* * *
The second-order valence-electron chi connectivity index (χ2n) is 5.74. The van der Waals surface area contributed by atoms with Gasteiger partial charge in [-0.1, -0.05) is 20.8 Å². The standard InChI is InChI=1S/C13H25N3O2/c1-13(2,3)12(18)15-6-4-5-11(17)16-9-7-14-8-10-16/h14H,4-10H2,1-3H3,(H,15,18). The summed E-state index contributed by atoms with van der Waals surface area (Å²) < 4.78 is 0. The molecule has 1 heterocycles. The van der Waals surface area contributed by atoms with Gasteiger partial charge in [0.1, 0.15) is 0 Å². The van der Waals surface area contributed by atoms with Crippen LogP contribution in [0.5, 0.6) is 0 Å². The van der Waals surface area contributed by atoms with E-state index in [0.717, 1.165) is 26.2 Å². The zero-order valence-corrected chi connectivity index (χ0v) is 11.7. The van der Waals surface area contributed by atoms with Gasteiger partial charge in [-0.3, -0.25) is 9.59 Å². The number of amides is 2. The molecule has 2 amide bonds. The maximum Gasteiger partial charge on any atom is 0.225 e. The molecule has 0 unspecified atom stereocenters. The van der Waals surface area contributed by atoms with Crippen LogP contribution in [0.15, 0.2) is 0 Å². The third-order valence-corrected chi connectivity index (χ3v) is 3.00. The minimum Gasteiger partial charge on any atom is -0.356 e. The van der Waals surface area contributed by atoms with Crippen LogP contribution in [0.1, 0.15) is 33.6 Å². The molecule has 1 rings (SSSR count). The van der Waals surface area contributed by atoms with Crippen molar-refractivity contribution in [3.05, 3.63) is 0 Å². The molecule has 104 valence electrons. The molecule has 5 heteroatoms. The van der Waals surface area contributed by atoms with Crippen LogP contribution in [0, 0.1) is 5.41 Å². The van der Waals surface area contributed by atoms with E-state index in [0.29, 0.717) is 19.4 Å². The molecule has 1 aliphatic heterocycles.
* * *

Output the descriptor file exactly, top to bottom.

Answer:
The second-order valence-electron chi connectivity index (χ2n) is 5.74. The van der Waals surface area contributed by atoms with Gasteiger partial charge in [-0.1, -0.05) is 20.8 Å². The standard InChI is InChI=1S/C13H25N3O2/c1-13(2,3)12(18)15-6-4-5-11(17)16-9-7-14-8-10-16/h14H,4-10H2,1-3H3,(H,15,18). The summed E-state index contributed by atoms with van der Waals surface area (Å²) < 4.78 is 0. The molecule has 1 heterocycles. The van der Waals surface area contributed by atoms with Gasteiger partial charge in [0.1, 0.15) is 0 Å². The van der Waals surface area contributed by atoms with Crippen LogP contribution in [0.5, 0.6) is 0 Å². The van der Waals surface area contributed by atoms with E-state index in [0.717, 1.165) is 26.2 Å². The zero-order valence-corrected chi connectivity index (χ0v) is 11.7. The van der Waals surface area contributed by atoms with Gasteiger partial charge in [-0.3, -0.25) is 9.59 Å². The number of amides is 2. The molecule has 2 amide bonds. The maximum Gasteiger partial charge on any atom is 0.225 e. The molecule has 0 unspecified atom stereocenters. The van der Waals surface area contributed by atoms with Crippen LogP contribution in [0.15, 0.2) is 0 Å². The third-order valence-corrected chi connectivity index (χ3v) is 3.00. The minimum Gasteiger partial charge on any atom is -0.356 e. The van der Waals surface area contributed by atoms with Crippen LogP contribution in [0.1, 0.15) is 33.6 Å². The molecule has 1 rings (SSSR count). The van der Waals surface area contributed by atoms with Crippen molar-refractivity contribution in [3.05, 3.63) is 0 Å². The molecule has 104 valence electrons. The molecule has 5 heteroatoms. The van der Waals surface area contributed by atoms with Crippen LogP contribution in [0, 0.1) is 5.41 Å². The van der Waals surface area contributed by atoms with E-state index in [0.29, 0.717) is 19.4 Å². The molecule has 1 aliphatic heterocycles.